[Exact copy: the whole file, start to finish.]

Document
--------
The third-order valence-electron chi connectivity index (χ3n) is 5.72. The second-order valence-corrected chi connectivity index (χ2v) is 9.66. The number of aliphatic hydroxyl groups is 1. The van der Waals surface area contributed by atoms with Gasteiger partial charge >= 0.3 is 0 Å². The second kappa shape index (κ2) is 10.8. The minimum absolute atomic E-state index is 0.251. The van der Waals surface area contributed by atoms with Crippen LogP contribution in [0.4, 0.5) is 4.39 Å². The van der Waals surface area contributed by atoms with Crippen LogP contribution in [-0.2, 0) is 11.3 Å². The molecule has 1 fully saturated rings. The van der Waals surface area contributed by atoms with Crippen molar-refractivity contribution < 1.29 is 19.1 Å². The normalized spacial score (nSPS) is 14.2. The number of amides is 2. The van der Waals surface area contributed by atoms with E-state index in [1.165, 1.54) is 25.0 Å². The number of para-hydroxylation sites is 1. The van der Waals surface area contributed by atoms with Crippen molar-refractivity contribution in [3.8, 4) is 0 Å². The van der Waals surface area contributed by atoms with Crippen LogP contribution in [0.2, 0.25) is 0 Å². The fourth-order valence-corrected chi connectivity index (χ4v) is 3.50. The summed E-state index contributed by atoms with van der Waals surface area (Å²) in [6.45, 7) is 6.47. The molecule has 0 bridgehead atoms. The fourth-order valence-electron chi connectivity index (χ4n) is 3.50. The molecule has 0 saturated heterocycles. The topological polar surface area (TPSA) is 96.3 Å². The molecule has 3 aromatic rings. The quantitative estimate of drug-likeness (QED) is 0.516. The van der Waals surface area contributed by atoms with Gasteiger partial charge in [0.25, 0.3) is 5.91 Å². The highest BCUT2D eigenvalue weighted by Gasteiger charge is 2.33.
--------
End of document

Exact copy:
The third-order valence-electron chi connectivity index (χ3n) is 5.72. The second-order valence-corrected chi connectivity index (χ2v) is 9.66. The number of aliphatic hydroxyl groups is 1. The van der Waals surface area contributed by atoms with Gasteiger partial charge >= 0.3 is 0 Å². The second kappa shape index (κ2) is 10.8. The minimum absolute atomic E-state index is 0.251. The van der Waals surface area contributed by atoms with Crippen LogP contribution in [0.4, 0.5) is 4.39 Å². The van der Waals surface area contributed by atoms with Crippen LogP contribution in [-0.2, 0) is 11.3 Å². The molecule has 1 fully saturated rings. The van der Waals surface area contributed by atoms with Crippen molar-refractivity contribution < 1.29 is 19.1 Å². The normalized spacial score (nSPS) is 14.2. The number of amides is 2. The van der Waals surface area contributed by atoms with E-state index in [1.165, 1.54) is 25.0 Å². The number of para-hydroxylation sites is 1. The van der Waals surface area contributed by atoms with Crippen molar-refractivity contribution in [3.8, 4) is 0 Å². The van der Waals surface area contributed by atoms with Crippen LogP contribution in [0.2, 0.25) is 0 Å². The fourth-order valence-corrected chi connectivity index (χ4v) is 3.50. The summed E-state index contributed by atoms with van der Waals surface area (Å²) in [6.45, 7) is 6.47. The molecule has 0 bridgehead atoms. The fourth-order valence-electron chi connectivity index (χ4n) is 3.50. The molecule has 0 saturated heterocycles. The topological polar surface area (TPSA) is 96.3 Å². The molecule has 3 aromatic rings. The quantitative estimate of drug-likeness (QED) is 0.516. The van der Waals surface area contributed by atoms with Gasteiger partial charge in [0.25, 0.3) is 5.91 Å². The highest BCUT2D eigenvalue weighted by Gasteiger charge is 2.33.